Now that my talk for the Northwest Family Education Conference is done (it just needs some tweeking and some memorizing on my part for the BIG TALK on Saturday), I am now turning the focus of my life to the early Church Councils.
Why, you may be wondering, am I bothering with that? Well, first and foremost, I’m crazy, and if you know me well enough, that should suffice as an explination. You see, 3 or 4 months ago, I was looking at my summer calendar. Looking at it, it looked particularly dull, empty, and thus boring. So, I decided “I need to do other things!” Thus I am leading a bus trip to the Chemainus Theatre, getting a golf tournament together, a few other things and, most importantly, I said to myself “Hey, wouldn’t it be a great idea to do a four week course on the first four ecumenical councils?!” Great idea, but I forgot about how much work it is to prepare!
As I’ve been researching the topic, I’ve been re-invigerated with their absolute and essential importance. Currently I’m doing some reading on the historical precursors to the council and have come to see that, essentially, Arianism is a sort of synthesis of the varietys of Gnosticism that reigned supreme in the early Church. But, and this is I think the most important thing, we seem to not realize just how important these councils were not just for the Church, but for the world!
One set of talks I have been listening to made a good point: truth hangs by a thread. The truth is so delicate and one mistake one way or another will force the thread of truth to break. When you begin to read early Church history, you are struck by the confusion of the culture and the difficulty of allowing the Gospel to strike its final blow against the pagan worldview. There is a saying, for example: Athanasius contra mundum (Athanasius against the world). It is used in regards to St Athanasius, the great defender of orthodoxy, because it seemed at times that he was the only person in the Church who was fighting for the true position. In the end, his position was the one held, but not without difficulty, exile, and persecution suffered by him.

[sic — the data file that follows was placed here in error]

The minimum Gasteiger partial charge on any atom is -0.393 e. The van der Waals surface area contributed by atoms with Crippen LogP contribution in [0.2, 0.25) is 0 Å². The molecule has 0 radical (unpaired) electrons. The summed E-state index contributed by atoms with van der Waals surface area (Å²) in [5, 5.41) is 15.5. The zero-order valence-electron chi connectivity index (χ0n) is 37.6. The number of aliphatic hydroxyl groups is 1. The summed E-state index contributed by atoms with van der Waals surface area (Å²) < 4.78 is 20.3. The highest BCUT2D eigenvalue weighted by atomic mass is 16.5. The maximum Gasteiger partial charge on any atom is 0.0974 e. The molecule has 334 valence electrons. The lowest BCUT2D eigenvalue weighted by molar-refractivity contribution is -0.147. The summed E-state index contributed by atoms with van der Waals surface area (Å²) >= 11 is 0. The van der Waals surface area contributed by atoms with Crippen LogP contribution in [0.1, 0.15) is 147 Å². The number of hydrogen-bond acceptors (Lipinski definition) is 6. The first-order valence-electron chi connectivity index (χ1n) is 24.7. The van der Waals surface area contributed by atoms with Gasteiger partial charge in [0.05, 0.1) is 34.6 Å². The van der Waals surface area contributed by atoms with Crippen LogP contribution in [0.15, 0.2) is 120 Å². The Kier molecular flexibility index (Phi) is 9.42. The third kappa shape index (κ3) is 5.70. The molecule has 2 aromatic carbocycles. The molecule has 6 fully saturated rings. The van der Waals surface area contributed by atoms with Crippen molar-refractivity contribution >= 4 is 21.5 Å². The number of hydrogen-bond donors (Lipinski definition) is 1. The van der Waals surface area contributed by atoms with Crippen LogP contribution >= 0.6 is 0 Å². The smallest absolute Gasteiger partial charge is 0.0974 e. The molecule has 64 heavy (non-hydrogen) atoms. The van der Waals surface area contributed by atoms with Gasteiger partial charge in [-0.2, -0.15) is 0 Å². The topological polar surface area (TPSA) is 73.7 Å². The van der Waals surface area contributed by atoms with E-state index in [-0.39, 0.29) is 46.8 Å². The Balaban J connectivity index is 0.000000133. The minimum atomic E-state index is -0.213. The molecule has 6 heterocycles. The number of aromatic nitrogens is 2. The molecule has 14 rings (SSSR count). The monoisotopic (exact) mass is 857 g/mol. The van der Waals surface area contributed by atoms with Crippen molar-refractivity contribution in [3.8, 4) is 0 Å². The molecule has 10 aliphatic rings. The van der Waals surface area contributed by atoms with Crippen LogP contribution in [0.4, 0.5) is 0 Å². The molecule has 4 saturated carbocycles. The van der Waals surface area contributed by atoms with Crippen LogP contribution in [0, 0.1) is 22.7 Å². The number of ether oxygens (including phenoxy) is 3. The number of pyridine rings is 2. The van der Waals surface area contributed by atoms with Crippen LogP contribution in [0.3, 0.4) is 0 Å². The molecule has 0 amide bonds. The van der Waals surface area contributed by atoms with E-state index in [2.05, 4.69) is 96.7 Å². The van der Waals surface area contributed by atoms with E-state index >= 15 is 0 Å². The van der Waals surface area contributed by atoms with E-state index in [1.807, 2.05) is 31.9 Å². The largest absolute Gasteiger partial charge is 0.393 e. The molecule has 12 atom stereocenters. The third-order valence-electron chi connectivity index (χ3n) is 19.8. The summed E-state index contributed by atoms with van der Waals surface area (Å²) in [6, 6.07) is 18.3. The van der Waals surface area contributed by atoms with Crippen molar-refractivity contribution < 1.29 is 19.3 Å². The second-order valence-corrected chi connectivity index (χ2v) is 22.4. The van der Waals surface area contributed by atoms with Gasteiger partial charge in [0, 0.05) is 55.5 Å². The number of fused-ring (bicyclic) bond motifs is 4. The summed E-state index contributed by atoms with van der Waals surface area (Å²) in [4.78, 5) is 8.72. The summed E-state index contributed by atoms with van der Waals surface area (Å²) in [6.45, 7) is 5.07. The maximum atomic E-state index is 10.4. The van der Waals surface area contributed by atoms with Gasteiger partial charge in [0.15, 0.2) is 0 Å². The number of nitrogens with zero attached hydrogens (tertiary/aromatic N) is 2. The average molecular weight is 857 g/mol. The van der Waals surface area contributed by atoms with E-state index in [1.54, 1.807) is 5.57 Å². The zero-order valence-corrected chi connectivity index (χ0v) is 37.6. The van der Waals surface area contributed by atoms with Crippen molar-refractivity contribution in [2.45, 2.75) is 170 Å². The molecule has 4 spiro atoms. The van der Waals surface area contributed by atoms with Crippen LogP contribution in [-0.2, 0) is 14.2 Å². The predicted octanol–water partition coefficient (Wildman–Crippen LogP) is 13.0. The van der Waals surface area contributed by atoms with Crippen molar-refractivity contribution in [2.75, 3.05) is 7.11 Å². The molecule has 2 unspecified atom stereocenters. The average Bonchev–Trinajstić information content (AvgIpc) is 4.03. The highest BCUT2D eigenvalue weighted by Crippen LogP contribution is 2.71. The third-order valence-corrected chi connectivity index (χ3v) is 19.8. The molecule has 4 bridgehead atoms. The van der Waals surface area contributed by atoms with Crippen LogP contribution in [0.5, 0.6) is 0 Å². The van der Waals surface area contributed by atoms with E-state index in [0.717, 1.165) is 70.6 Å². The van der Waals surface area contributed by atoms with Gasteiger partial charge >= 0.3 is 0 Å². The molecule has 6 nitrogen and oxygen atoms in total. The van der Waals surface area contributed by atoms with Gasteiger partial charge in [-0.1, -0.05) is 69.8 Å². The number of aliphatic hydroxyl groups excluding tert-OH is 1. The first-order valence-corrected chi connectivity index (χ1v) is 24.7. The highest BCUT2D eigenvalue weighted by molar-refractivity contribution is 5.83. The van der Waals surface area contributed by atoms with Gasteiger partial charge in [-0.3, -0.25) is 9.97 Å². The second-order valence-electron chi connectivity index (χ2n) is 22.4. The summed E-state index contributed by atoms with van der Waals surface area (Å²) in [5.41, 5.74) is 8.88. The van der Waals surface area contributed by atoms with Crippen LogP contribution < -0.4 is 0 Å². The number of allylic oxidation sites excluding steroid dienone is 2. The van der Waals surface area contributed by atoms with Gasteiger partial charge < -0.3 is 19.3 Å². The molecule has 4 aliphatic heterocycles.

The essential issue, I am finding, is the disdain the ancient world had with the idea of God taking apart in the messiness of Creation. You see, for example, the argument that it was not in accord to God’s dignity to mingle with that what changes, suffers, and dies. It was seen as a sign of weakness among many people in the ancient world. Furthermore, they hade a hard time reconciling unity and diversity within God. In short, they held eternal things (ie: God) to be beyond humanity and beyond difference. By virtue of this, they were unable to reconcile revelation with their pagan worldview. That Christianity’s positions held ground is, to me, a demonstration of God’s care for the world, to bring the truth forward in the end.
This is important because, really, we face the same issues today. The early Church councils are important to know precisely because they give us the tools to discern between truth and falsehood in our world. We may think that the heresies of the past are gone. They are not. They are alive and well today, and we need the intellectual tools to discern between what is for our sanctification and what will lead us away from Christ. The early Church councils are an important tool in that matter.